13. 13. Big Data Architecture considerations ● unStructured? Structured? Semi structured? ● Latency? ● Throughput? ● Concurrency? ● Security Access patterns? ● Pass? Max 7 technologies ● Iaas? Max 4 technologies
  14. 14. Data ingestions Architecture challenges ● Durability ● HA ● Ingestions types: ○ Batch ○ Stream
  15. 15. Big Data Generic Architecture Data Collection (file based ETL from remote DC) Data Transformation ( row to colunar + cleansing) Data Modeling ( joins/agg/ML/R) Data Visualization Text, RAW
  16. 16. Big Data Generic Architecture | Data Collection Data Collection Data Transformation Data Modeling Data Visualization
  17. 17. Batch Data collection considerations ● Every hour , about 30GB compressed CSV file ● Why s3 ○ Multi part upload ○ S3 CLI ○ S3 SDK ○ (tip : gzip! ) ● Why Client - needs to run at remote DC ● Why NOT your own client ○ Involves code → ■ Bugs? ■ maintenance ○ Don't analyze data at Edge , since you cant go back in time. ● Why Not Streaming? ○ less accurate ○ Expensive
  18. 18. S3 Considerations ● Security ○ at rest: server side S3-Managed Keys (SSE-S3) ○ at transit: SSL / VPN ○ Hardening: user, IP ACL, write permission only. ● Upload ○ AWS s3 cli ○ Multi part upload ○ Aborting Incomplete Multipart Uploads Using a Bucket Lifecycle Policy ○ Consider S3 CLI Sync command instead of CP
  19. 19. Sqoop - ETL ● Open source , part of EMR ● HDFS to RDMS and back. Via JDBC. ● E.g BiDirectional ETL from RDS to HDFS ● Unlikely use case: ETL from customer source DB.
  20. 20. Flume & Kafka ● Opens source project for streaming & messaging ● Popular ● Generic ● Good practice for many use cases. (a meetup by it self) ● Highly durable, scalable, extension etc. ● Downside : DIY, Non trivial to get started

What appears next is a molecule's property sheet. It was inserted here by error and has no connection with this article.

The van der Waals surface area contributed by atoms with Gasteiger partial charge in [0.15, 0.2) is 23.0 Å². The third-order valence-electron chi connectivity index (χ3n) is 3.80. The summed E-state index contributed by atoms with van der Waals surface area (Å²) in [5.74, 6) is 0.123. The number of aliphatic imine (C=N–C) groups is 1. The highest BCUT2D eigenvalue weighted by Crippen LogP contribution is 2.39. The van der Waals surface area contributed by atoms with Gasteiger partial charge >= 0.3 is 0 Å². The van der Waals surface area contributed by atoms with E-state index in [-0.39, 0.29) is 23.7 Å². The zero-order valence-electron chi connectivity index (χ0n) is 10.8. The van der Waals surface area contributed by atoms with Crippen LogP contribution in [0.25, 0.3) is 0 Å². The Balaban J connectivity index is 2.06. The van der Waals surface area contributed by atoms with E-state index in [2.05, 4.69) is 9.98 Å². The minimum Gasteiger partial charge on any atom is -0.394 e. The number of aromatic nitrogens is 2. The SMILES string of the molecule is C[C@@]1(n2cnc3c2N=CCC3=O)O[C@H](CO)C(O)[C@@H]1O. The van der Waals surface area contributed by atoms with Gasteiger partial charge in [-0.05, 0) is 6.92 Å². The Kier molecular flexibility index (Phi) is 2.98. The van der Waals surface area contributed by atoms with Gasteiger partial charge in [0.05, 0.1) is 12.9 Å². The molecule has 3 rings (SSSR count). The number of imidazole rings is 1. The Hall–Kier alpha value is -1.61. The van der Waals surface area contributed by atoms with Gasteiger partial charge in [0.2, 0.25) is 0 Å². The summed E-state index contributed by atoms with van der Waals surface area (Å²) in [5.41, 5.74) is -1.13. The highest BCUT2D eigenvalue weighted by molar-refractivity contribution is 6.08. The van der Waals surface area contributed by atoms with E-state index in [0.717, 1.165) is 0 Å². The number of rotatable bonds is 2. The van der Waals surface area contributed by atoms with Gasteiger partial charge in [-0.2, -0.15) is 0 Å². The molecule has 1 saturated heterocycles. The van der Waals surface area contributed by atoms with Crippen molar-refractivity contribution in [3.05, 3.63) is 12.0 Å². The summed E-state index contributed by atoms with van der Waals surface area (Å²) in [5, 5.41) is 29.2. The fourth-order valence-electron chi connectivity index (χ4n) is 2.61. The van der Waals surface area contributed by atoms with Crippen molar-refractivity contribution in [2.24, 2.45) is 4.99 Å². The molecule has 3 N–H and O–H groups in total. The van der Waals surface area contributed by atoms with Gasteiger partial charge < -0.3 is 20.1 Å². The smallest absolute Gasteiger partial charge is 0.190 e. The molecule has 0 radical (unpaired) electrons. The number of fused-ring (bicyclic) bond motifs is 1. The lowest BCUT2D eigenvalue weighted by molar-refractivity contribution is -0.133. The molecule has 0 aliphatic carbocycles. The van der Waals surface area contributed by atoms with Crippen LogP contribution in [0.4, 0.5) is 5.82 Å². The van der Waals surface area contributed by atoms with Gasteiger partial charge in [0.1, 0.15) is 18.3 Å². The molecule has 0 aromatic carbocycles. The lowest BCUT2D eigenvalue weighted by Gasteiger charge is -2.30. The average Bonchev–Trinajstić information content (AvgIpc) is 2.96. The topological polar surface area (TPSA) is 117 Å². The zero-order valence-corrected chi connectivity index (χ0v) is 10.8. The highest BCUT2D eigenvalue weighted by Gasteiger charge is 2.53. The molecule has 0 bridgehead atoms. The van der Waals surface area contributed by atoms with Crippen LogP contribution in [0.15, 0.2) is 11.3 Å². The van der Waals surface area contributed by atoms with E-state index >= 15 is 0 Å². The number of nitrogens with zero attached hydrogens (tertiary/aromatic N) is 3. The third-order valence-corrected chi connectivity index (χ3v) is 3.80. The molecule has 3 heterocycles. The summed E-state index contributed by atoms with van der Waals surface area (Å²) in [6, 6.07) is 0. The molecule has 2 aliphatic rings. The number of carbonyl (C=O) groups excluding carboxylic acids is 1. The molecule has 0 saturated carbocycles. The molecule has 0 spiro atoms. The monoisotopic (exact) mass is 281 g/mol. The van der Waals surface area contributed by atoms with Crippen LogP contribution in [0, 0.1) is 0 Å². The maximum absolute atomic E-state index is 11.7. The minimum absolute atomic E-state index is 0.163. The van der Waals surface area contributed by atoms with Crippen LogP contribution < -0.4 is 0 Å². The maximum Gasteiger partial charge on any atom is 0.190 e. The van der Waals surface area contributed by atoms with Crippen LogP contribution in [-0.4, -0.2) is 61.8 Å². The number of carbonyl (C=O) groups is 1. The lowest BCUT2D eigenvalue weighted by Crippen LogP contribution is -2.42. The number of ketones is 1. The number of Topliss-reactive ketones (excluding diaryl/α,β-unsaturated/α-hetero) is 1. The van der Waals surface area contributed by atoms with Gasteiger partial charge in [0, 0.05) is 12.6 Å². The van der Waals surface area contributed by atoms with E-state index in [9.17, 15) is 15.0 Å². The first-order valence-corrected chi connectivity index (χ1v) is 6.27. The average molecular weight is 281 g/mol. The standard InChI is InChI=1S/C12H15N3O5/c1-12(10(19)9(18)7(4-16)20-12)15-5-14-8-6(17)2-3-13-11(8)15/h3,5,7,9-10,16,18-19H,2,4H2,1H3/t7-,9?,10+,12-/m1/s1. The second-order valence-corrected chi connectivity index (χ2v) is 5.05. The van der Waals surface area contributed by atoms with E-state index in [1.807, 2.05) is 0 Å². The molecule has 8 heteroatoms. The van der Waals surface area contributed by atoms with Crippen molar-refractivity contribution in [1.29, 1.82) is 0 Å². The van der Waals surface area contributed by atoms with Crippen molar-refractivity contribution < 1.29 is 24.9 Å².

21. 21. Data Transfer Options ● VPN ● Direct Connect (4GB/s?) ● For all other use case ○ S3 multipart upload ○ Compression ○ Security ■ Data at motion ■ Data at rest ● bandwidth
  22. 22. Quick intro to Stream collection ● Kinesis Client Library (code) ● AWS lambda (code) ● EMR (managed hadoop) ● Third party (DIY) ○ Spark streaming (latency min =1 sec) , near real time, with lot of libraries. ○ Storm - Most real time (sub millisec), java code based. ○ Flink (similar to spark)
  23. 23. Kinesis ● Stream - collect@source and near real time processing ○ Near real time ○ High throughput ○ Low cost ○ Easy administration - set desired level of capacity ○ Delivery to : s3,redshift, Dynamo, ... ○ Ingress 1mb, egress 2mbs. Upto 1000 Transaction per second. ○ Not managed! ● Analytics - in flight analytics. ● Firehose - Park you data @ destination.
  24. 24. Firehose - for Data parking ● Not for fast lane - no in flight analytics ● Capture , transform and load. ○ Kinesis ○ S3 ○ Redshift ○ elastic search ● Managed Service
  25. 25. Comparison of Kinesis product ● Stream ○ Sub 1 sec processing latency ○ Choice of stream processor (generic) ○ For smaller events ● Firehose ○ Zero admin ○ 4 targets built in (redshift, s3, search, etc) ○ Buffering 60 sec minimum. ○ For larger “events”
  26. 26. Big Data Generic Architecture | Data Collection Data Collection S3 Data Transformation Data Modeling Data Visualization